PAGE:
the tracing log messages. For example:
TraceLog /var/ftpd/trace.logWithout this directive, no trace logging will occur.
Once you have configured your
TraceLog, you will use the
Trace directive to control the verbosity of that log:
Trace channel1:level1 channel2:level2 ...This directive lets you set each log channel and its level differently, e.g.:
Trace command:5 response:8 timer:2 config:9There is also support for a special "DEFAULT" keyword:
Trace DEFAULT:10The following is the list of channels which are covered by the "DEFAULT" keyword:
proftpd.conffile, at the very top:
TraceLog /path/to/ftpd/trace.log Trace DEFAULT:10Then all of the above channels, up to log level 10, will have their messages logged.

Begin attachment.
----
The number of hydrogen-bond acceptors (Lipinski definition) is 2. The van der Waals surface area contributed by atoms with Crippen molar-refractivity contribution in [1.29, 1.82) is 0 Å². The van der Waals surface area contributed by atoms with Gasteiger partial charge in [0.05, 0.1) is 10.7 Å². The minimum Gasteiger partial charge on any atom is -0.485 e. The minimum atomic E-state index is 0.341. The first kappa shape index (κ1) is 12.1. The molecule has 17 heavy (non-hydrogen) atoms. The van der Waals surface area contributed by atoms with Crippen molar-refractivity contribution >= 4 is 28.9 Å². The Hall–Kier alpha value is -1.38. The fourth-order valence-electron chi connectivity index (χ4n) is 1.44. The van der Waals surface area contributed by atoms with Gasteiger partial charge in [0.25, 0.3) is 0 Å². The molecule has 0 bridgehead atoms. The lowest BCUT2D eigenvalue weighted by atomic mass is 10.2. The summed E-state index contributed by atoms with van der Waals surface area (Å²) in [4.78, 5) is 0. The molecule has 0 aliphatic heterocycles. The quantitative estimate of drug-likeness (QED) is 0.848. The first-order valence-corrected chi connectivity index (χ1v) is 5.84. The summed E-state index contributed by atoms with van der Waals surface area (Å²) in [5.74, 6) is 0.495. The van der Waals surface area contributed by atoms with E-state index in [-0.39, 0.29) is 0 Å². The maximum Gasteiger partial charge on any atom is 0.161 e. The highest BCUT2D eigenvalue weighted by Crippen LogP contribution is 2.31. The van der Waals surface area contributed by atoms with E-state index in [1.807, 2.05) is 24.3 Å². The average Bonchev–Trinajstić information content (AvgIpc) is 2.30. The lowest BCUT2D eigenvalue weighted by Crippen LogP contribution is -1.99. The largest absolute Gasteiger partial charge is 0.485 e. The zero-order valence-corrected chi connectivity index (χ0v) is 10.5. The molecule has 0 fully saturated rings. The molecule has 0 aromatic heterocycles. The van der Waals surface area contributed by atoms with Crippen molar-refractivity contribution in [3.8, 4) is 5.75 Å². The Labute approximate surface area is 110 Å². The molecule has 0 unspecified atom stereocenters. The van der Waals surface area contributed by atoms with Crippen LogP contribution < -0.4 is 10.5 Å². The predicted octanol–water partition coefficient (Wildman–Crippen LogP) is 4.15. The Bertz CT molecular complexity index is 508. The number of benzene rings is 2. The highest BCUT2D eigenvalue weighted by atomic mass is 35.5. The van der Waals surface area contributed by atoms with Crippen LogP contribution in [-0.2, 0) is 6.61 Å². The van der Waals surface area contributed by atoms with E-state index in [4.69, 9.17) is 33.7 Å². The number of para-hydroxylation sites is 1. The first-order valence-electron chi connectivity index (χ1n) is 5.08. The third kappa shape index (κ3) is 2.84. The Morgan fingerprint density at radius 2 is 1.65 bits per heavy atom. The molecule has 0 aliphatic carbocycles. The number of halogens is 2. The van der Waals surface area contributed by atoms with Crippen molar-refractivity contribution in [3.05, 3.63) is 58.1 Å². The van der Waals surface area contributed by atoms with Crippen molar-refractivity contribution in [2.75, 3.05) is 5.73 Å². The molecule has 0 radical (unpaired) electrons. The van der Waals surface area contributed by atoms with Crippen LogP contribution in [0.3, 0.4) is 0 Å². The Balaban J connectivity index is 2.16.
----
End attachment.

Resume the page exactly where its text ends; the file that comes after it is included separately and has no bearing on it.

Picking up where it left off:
If you want to look at the default trace channels except for a particular channel, use level 0 to effectively disable that channel. For example, to exclude the "fsio" channel but see the rest of the default channels, you would use:
Trace DEFAULT:10 fsio:0
Note that there are trace channel names that are not part of the
"DEFAULT" channel name list (e.g. "class"); any custom channel names,
such as might be used by a third-party module, are also not covered in the
"DEFAULT" list. For example, the
mod_tls module may log to a
"tls" channel. Any messages to that "tls" channel would not appear in the
TraceLog file, using the above configuration. Instead,
you would need to explicitly mention the "tls" channel, i.e.:
TraceLog /path/to/ftpd/trace.log Trace DEFAULT:10 tls:10
Optional Trace Log Channels
In addition to the default trace log channels listed above, there are optional trace log channels:
The "directory" log channel is used when the core engine attempts
to find the closest matching